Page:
Celebrating the Winners and Encouraging Growth: Insights from the Technology Innovation Agency’s Pitching Competition at the SA Innovation Summit
The Technology Innovation Agency (TIA) hosted an exciting pitching competition during the SA Innovation Summit from September 26th to 28th. The winners were commended for their impressive accomplishments, but TIA Acting Executive for Innovation Enabling, Vusi Skosana, reminded everyone that even those who didn’t win have still achieved something invaluable. He emphasized that failure is not the end, but another chance to learn and grow. Skosana encouraged all participants to treasure their experiences, as they will undoubtedly contribute to future success.
Skosana’s inspiring message was inspired by the City of Cape Town’s call to action, urging attendees to help transform the city into a leading destination for technology and innovation. Alderman James Vos further emphasized the importance of taking committed actions and encouraged participants to use the three-day event as an opportunity to devise innovative solutions for both the city and the continent.
First Prize WHC – Paseka Lesolang
Our innovative solution is the WHC Leak-Less Valve™, a patented water control product designed to address the issue of water wastage caused by toilet leaks. In many cases, users are unaware of these leaks, which results in a continuous cycle of refilling the cistern to compensate for the lost water. This conventional approach leads to a significant amount of water loss. Notably, toilets account for the largest portion of water consumption, constituting 29% of overall usage according to Rand Water. Unfortunately, leaks in toilets are pervasive, leading to the wastage of approximately 700 liters of water daily, equivalent to around 250,000 liters annually, contingent on the leak’s size. Our Leak-Less Valve™ stands out as an effective solution capable of both detecting and preventing such leakages. By doing so, we not only conserve water but also offer substantial cost savings, all while aligning with the criteria of a water-efficient innovation.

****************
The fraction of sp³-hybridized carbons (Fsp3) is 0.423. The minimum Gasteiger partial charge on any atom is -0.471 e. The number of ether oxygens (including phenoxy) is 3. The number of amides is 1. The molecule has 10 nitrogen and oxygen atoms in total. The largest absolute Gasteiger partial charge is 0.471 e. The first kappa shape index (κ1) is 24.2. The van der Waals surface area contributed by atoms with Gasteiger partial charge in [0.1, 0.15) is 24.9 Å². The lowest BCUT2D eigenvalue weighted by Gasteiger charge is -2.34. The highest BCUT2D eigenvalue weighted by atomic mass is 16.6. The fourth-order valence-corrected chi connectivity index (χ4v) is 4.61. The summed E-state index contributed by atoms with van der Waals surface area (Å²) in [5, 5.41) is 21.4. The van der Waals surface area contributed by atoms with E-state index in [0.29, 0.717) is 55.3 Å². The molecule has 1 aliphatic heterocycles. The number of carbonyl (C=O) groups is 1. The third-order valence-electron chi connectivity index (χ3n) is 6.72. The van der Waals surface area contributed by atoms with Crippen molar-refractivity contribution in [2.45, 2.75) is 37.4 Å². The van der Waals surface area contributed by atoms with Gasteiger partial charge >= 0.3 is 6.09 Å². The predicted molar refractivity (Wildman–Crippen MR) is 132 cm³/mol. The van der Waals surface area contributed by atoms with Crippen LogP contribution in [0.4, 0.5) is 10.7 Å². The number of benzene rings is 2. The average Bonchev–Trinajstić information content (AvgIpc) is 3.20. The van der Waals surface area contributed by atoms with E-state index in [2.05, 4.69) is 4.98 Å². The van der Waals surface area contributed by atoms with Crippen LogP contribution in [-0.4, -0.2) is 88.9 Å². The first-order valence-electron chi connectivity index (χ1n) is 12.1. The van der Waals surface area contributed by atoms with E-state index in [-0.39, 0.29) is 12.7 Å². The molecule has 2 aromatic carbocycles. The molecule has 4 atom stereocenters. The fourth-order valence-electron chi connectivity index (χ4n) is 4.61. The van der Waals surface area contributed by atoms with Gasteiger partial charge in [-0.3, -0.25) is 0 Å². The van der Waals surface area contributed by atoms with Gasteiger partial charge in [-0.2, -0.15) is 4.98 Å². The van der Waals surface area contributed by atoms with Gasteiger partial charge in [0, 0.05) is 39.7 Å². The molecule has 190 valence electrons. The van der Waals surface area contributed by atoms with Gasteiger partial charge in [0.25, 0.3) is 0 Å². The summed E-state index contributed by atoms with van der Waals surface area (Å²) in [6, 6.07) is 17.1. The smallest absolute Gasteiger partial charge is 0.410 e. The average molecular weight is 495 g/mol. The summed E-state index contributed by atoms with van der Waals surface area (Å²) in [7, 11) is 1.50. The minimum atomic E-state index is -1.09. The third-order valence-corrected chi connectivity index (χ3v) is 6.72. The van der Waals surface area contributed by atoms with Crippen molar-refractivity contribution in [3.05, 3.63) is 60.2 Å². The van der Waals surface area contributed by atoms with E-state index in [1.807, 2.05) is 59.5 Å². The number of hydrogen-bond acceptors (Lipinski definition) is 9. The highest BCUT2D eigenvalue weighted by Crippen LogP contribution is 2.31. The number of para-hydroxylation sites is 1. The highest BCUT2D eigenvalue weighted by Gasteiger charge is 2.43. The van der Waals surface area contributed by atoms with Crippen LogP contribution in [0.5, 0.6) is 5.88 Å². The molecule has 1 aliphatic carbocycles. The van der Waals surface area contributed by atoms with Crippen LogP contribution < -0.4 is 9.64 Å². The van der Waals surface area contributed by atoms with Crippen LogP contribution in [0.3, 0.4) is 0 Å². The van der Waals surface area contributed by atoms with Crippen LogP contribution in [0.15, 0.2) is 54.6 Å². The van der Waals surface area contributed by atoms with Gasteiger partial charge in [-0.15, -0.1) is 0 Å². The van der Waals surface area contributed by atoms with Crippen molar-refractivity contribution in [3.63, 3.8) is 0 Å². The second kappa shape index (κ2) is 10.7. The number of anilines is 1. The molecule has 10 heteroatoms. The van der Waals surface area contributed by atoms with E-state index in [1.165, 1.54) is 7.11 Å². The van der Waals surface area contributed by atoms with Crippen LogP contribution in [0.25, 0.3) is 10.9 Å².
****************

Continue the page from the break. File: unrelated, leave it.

Second Prize Swift VEE – Russel Luck
swiftVEE’s core business is a livestock trading platform that connects buyers and sellers of livestock in real-time. However, we have a prototype to create credit risk scores for emerging farmets which will enable financial institutions to provide them with loans.
swiftVEE is a livestock trading platform connecting buyers and sellers in real-time: www.swiftvee.com We have developed a prototype to use buyer and trading data to create risk scores which banks can use to provide loans to developing farmers.
Our real-time livestream operates in farm areas where there is very little internet connecting. Our trading data is used via machine-learning prototype to calculate the risk / financial return of providing loans to farmers with incomplete financial records / no previous credit records
At the moment – between 1 million – 3 million emerging farmers cannot acquire bank finance because they have insufficient financial data to be approved for finance by banks. Our technology can be utilised to provide credit risk scores for banks, but we needed funding to bring it to market
We have a working prototype but require funding for additional data scientists and developers to bring our credit risk score technology to market.
Third Prize Liqid Medical – Joshua Fischer
Glaucoma is characterised by increased pressure inside the eye that leads to permanent vision loss. Reducing the pressure in the eye is the most clinically effective method to prevent the progression of glaucoma-related vision loss. Our flagship device, the OptiShunt, is a permanent implant that relieves the pressure inside the eye.
Driven by the need to overcome the challenges of existing glaucoma therapies, LIQID Medical is pioneering the ground-breaking concept of ocluo-optic shunting. The oculo-optic mechanism of action drains fluid inside the eye to the fluid-filled space surrounding the optic nerve at the back of the eye.
“In the last 50 years, contemporary glaucoma implants have been trying to optimise fluid drainage from the front of the eye to an artificially created reservoir underneath the top layer of the eye to form what is called a bleb. Unfortunately, the presence of ocular fluid between the eye tissue causes a severe inflammatory response. This reaction is why, despite medical specialists’ best efforts, 50% of the state-of-the-art devices still fail within the first five years. Through the oculo-optic mechanism of action, the OptiShunt drains fluid into a space that naturally contains fluid, preventing the inflammatory response and the other complications associated with bleb formation.”